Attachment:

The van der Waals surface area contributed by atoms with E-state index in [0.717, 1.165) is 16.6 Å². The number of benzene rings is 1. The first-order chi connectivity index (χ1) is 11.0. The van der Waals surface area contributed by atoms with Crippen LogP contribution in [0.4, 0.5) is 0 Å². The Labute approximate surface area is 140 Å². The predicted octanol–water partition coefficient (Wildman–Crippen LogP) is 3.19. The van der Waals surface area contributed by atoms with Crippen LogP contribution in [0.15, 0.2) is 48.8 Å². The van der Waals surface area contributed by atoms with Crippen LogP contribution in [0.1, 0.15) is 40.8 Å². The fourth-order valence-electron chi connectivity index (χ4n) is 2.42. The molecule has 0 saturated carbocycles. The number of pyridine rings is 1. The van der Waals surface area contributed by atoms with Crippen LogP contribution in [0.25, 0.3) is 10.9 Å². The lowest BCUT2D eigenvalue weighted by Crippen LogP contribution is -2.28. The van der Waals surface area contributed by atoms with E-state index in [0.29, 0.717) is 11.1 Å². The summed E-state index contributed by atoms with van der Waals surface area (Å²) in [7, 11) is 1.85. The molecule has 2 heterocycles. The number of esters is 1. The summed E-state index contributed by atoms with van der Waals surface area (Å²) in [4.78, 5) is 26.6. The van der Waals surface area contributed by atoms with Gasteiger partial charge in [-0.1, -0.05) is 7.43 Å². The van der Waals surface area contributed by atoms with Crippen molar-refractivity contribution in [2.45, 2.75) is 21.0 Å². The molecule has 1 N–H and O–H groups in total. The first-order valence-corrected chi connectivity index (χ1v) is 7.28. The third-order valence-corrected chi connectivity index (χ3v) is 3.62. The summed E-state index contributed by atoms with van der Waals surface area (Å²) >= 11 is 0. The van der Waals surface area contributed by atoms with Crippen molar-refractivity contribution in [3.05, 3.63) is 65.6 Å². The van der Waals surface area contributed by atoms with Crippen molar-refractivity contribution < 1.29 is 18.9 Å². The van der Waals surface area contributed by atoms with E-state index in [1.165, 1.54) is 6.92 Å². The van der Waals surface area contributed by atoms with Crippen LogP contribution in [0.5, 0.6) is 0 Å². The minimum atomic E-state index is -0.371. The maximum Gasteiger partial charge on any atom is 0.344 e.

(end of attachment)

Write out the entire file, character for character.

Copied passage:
The van der Waals surface area contributed by atoms with E-state index in [0.717, 1.165) is 16.6 Å². The number of benzene rings is 1. The first-order chi connectivity index (χ1) is 11.0. The van der Waals surface area contributed by atoms with Crippen LogP contribution in [0.4, 0.5) is 0 Å². The Labute approximate surface area is 140 Å². The predicted octanol–water partition coefficient (Wildman–Crippen LogP) is 3.19. The van der Waals surface area contributed by atoms with Crippen LogP contribution in [0.15, 0.2) is 48.8 Å². The van der Waals surface area contributed by atoms with Crippen LogP contribution in [0.1, 0.15) is 40.8 Å². The fourth-order valence-electron chi connectivity index (χ4n) is 2.42. The molecule has 0 saturated carbocycles. The number of pyridine rings is 1. The van der Waals surface area contributed by atoms with Crippen LogP contribution in [0.25, 0.3) is 10.9 Å². The lowest BCUT2D eigenvalue weighted by Crippen LogP contribution is -2.28. The van der Waals surface area contributed by atoms with E-state index in [0.29, 0.717) is 11.1 Å². The summed E-state index contributed by atoms with van der Waals surface area (Å²) in [7, 11) is 1.85. The molecule has 2 heterocycles. The number of esters is 1. The summed E-state index contributed by atoms with van der Waals surface area (Å²) in [4.78, 5) is 26.6. The van der Waals surface area contributed by atoms with Gasteiger partial charge in [-0.1, -0.05) is 7.43 Å². The van der Waals surface area contributed by atoms with Crippen molar-refractivity contribution in [2.45, 2.75) is 21.0 Å². The molecule has 1 N–H and O–H groups in total. The first-order valence-corrected chi connectivity index (χ1v) is 7.28. The third-order valence-corrected chi connectivity index (χ3v) is 3.62. The summed E-state index contributed by atoms with van der Waals surface area (Å²) >= 11 is 0. The van der Waals surface area contributed by atoms with Crippen molar-refractivity contribution in [3.05, 3.63) is 65.6 Å². The van der Waals surface area contributed by atoms with Crippen molar-refractivity contribution < 1.29 is 18.9 Å². The van der Waals surface area contributed by atoms with E-state index in [1.165, 1.54) is 6.92 Å². The van der Waals surface area contributed by atoms with Crippen LogP contribution in [0.5, 0.6) is 0 Å². The minimum atomic E-state index is -0.371. The maximum Gasteiger partial charge on any atom is 0.344 e.